In terms of weight and equipment progression, start with a goblet squat, holding a weight in front of your chest.
Then, you can progress to front squats, holding two dumbbells by your shoulders. Eventually, you might want to try barbell back squats, where you can start with the bar without any additional weight added. It’s important to get comfortable with each movement, nail your form, and start light before progressing to the next variation or adding extra weight. So many women in the Sweat Community love strength training and keeping track of the weight they can lift on their squats can be a great way to track progress!
Another way to progress is to perform single-leg variations such as the single-leg box squat or Bulgarian split squats. This essentially means going through the normal motions of a squat, but with one of your legs extended in front or behind you. These single-leg variations challenge your balance, core, glute and leg strength.
Common mistakes that lead to bad squat form
While squats are a simple exercise, there are some common mistakes. Here’s what NOT to do.
Knees moving in as you squat
A common error is letting your knees cave inward as you bend into the squat position. To avoid this, drive your knees outwards and make sure they are tracking over your toes. Using a resistance band around your knees can be a great way to remind you to drive your knees out and engage your glutes.
Knees going over your toes
Avoid letting your knees track further than your toes as you bend down. You should focus on hinging at the hips and sitting back into the squat position, rather than bending forward into your knees. Looking at your form in a mirror can help!
Moving through the movement too quickly
Moving through squats too quickly can impact your form, increase the risk of injury and reduce the effectiveness of the exercise. It’s vital (especially if you’re a beginner) to slow the movement down and focus on keeping your body in the correct position. Think about squatting down with control, then standing up with power.
Letting your heels lift
When standing back up from a squat, some people push through their toes and let their heels lift off the floor which is incorrect form. Focus on pushing through your heels and keeping your entire foot on the floor during squats.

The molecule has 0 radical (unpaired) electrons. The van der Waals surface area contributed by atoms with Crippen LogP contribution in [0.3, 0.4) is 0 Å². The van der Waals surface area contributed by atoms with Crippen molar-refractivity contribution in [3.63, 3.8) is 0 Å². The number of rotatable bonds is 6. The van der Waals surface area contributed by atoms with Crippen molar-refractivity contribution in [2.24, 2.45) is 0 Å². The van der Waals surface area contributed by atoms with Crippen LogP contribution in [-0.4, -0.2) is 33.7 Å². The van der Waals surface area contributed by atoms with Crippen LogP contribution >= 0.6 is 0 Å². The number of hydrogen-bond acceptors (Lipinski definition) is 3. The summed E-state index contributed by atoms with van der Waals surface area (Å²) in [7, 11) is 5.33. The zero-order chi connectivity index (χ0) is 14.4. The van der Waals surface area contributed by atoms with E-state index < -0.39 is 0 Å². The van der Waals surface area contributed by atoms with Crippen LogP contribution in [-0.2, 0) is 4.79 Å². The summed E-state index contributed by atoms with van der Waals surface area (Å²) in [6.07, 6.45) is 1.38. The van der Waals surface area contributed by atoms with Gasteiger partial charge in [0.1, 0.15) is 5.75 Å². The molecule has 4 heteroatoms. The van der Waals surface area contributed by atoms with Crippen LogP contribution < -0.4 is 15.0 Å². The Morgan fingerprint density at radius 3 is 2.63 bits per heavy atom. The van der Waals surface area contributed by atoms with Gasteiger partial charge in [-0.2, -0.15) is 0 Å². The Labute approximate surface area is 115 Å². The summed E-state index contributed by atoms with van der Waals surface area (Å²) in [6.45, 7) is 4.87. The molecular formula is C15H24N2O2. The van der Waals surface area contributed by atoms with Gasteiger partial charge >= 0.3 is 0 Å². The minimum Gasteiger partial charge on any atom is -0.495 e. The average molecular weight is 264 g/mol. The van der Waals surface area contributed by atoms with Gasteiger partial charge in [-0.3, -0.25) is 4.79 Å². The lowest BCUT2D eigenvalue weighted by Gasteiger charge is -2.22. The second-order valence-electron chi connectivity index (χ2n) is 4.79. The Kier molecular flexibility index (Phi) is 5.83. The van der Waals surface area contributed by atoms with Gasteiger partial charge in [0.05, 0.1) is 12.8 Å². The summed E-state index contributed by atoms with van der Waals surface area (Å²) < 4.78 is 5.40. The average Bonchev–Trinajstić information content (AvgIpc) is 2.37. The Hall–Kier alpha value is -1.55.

Not going deep enough
When squatting, people often don’t go deep enough into the movement. Make sure you work towards getting your legs parallel to the ground (or as close to this as you can) to fully engage the muscles.
Hunching your back over
Keeping a neutral spine is very important for avoiding injury and being able to safely add more weight. Focus on keeping your shoulders back and your chest out as you move through the squat.
Butt wink is a common form error (as silly as it might sound), referring to your lower back rounding and your pelvis “winking” or tucking under near the bottom of your squat. This means your pelvis goes into a posterior pelvic tilt which can put excessive pressure on your spine and back - especially if you’re lifting weights. Ouch.
Not keeping your neck neutral
Bending your neck up or down can strain the muscles here, and impact your neutral spine. Try to keep your neck neutral as you move through your squat by looking straight ahead. If you want to check your form, find a mirror or film yourself rather than looking down.
Not engaging your core muscles
Many people forget to engage their core muscles when squatting. Ensuring your core is braced will help protect your back from risk of injury (especially if you’re adding weights) and give you extra power.
Get started with squats
If you’re new to squats, the best place to start is with three sets of twelve bodyweight squats, increasing the reps or adding weight as you get stronger. Remember to keep a neutral spine, and avoid the common mistakes mentioned above. Then, take your pick of any Sweat program - they all use squat movements in some shape or form!
* Disclaimer: This blog post is not intended to replace the advice of a medical professional. The above information should not be used to diagnose, treat, or prevent any disease or medical condition. Please consult your doctor before making any changes to your diet, sleep methods, daily activity, or fitness routine. Sweat assumes no responsibility for any personal injury or damage sustained by any recommendations, opinions, or advice given in this article.